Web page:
Carol Ann Duffy’s classic poetry collection The World’s Wife – is a deft, funny and often moving exploration of the women behind the scenes, playing the supporting role and hidden from history.
The saying goes that ‘behind every great man there is a great woman’, and while that may or may not be true, Carol Ann Duffy’s take is a lot more complex.
This witty and subversive collection of poems doesn’t just present the woman standing behind, instead, Duffy reverses myths, punctures reputations and rewrites history to give women the last laugh.
The characters in the poems emerge from fairy-tales, the Bible, ancient myths and modern horrors and all are given the opportunity to step in front of their more famous male counterpart and tell their own story. By turning history on its head, Duffy asks the reader to look at history from a different perspective and to imagine all the other silenced voices through time.
The collection opens with Little Red Cap – a retelling of the Little Red Riding Hood fairytale, with Little Red cast as the female poet and the Wolf as poetry in the male tradition.
It’s an audacious opening and lays out Duffy’s stall for the rest of the collection. Here Little Red is not scared. Far from it. She sleeps with the Wolf, brings him breakfast in bed, consumes him before he can consume her and finally, finds her own voice.
… a greying wolf
howls the same old song at the moon, year in, year out,
season after season, same rhyme, same reason. I took an axe…
In Duffy’s world, women are creating their own voices and their own narratives. Mrs Freud recasts penis envy as penis pity while Eurydice reveals that Orpheus’s downfall came ultimately from his own vanity.
Many of the poems are very funny, mocking the male establishment figures with a deft put-down and a complacent sneer. Mrs Aesop wishes her husband would just, for once, shut up – ‘By Christ, he could bore for Purgatory’ – while Mrs Icarus punctures his particular myth in five short, sharp, hilarious lines.
The World’s Wife has been hailed as a feminist classic and it is a feminist work, but it is also much more than that. This is just not just a case of amusing ‘male-bashing’, the collection has a wider aim – a need to expand these stories we all know rather than narrow them. They are written with such knowing humour and poignancy and explore, more than anything, human relationships.
Imagine poor Mrs Midas, with the cat locked away and her bedroom door barred shut lest she be turned to gold. This is not the female archetype of the gold-digger, Mrs Midas is lost, because although she can now have anything in the world, the one thing she does want, her husband’s touch, has gone forever.
What gets me now is not the idiocy or greed
but the lack of thought for me. Pure selfishness. I sold
the contents of the house and came down here.
I think of him in certain lights, dawn, late afternoon,
and once a bowl of apples stopped me dead. I miss most
even now, his hands, his warm hands on my skin, his touch.
Anne Hathaway is, appropriately, a moving sonnet about needing to keep something private when the world wants a part of the famous man you have loved, not just as a writer, but as a husband. The Krays are now women, using their muscle and menace to stamp out misogyny while Elvis’ twin is now a nun, living the opposite life from her superstar brother in transcendent grace.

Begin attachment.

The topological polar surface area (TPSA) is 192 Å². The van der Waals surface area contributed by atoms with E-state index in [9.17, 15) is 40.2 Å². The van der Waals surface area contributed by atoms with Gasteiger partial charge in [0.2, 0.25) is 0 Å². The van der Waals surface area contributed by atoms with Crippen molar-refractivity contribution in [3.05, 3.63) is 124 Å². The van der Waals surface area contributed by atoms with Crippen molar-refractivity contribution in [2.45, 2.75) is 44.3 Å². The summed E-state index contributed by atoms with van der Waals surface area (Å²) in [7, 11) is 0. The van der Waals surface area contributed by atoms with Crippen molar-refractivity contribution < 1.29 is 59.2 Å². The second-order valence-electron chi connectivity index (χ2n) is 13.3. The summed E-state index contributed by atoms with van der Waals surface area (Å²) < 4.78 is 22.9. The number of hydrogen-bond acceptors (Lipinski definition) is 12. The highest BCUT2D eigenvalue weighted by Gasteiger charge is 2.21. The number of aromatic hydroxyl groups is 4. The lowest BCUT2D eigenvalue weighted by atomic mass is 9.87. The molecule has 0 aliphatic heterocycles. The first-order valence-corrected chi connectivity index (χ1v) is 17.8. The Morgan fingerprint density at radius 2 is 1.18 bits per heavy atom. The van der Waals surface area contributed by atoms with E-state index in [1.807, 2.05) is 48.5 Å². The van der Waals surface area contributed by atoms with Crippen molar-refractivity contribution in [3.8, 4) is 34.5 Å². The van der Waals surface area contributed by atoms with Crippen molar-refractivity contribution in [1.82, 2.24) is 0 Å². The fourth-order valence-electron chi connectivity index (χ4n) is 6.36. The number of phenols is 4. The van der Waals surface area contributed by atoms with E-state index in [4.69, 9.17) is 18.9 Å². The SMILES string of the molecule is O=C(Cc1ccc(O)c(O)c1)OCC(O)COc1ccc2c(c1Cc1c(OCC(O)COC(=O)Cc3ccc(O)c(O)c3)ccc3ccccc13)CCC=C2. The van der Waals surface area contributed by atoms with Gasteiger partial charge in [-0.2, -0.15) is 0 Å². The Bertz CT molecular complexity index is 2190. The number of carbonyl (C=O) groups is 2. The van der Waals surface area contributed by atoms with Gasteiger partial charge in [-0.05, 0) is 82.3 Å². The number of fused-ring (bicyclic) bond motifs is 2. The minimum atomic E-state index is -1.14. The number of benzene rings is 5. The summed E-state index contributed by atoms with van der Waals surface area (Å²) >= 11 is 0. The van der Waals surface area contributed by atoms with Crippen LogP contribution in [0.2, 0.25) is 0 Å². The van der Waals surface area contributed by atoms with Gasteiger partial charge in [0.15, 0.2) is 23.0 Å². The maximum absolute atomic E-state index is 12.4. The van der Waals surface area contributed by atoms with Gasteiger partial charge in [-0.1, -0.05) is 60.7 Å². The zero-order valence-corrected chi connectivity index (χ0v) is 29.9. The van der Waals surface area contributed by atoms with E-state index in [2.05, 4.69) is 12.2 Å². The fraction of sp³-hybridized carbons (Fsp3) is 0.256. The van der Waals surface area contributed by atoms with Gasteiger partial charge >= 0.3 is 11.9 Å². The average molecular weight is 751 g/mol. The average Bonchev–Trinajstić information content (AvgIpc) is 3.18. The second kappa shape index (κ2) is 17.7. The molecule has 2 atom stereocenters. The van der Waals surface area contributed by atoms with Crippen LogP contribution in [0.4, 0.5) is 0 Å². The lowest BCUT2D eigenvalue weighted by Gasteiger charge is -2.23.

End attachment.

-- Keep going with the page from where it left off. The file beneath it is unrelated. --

Mrs Beast extols the virtues of putting your money on a Beast rather than a Prince with the benefits of better sex, a great wine collection and weekly women’s poker games. Mrs Beast is sharp enough to know that in real life, winning the hand of the Prince does not guarantee a happy-ever-after.
But behind each player stood a line of ghosts
unable to win. Eve. Ashputtel. Marilyn Monroe.
Rapunzel slashing wildly at her hair.
Bessie Smith unloved and down and out.
Bluebeard’s wives. Henry VIII’s, Snow White
cursing the day she left the seven dwarfs, Diana,
Princess of Wales.
What makes the collection work most for me is how Carol Ann Duffy doesn’t let women off the hook. She holds them to account as much as she does their male counterparts. Mrs Faust might think her husband is an idiot for selling his soul to the devil, but she’s quite happy to live the lifestyle his decision affords them. In Queen Herod, it is the Queen who orders the slaughter of the first-born males in order to save her daughter.
We do our best
we Queens, we mothers
mothers of Queens
we wade through blood
for our sleeping girls
At the heart of the collection is possibly the most complex and difficult poem The Devil’s Wife, which uses the story of Myra Hindley to explore the crimes that women commit because of their relationship with a particular man – in this case the devil himself. Would Hindley have committed these crimes if she hadn’t met Brady? And why, as a society, do we find the crimes carried out by women so much harder to rationalise than those carried out by men?
But life, they said, means life. Dying inside.
The Devil was evil, mad, but I was the Devil’s wife
which made me worse.
Despite the reclaiming of stories, the taking back of myths, tales and stories, this is not a collection where all the women are necessarily better than the men. The unpleasant aspects of being female are also explored, as is the role of women as mother figure.
The final poem Demeter is both a part of and apart from the rest of the collection, as it focuses on a mother and her daughter, a paean to maternal love.
Ostensibly a collection about women, The World’s Wife is a collection about humanity, an exploration of the needs and passions that drive us all and a timely reminder to listen to all voices. Not just the ones that shout loudest.
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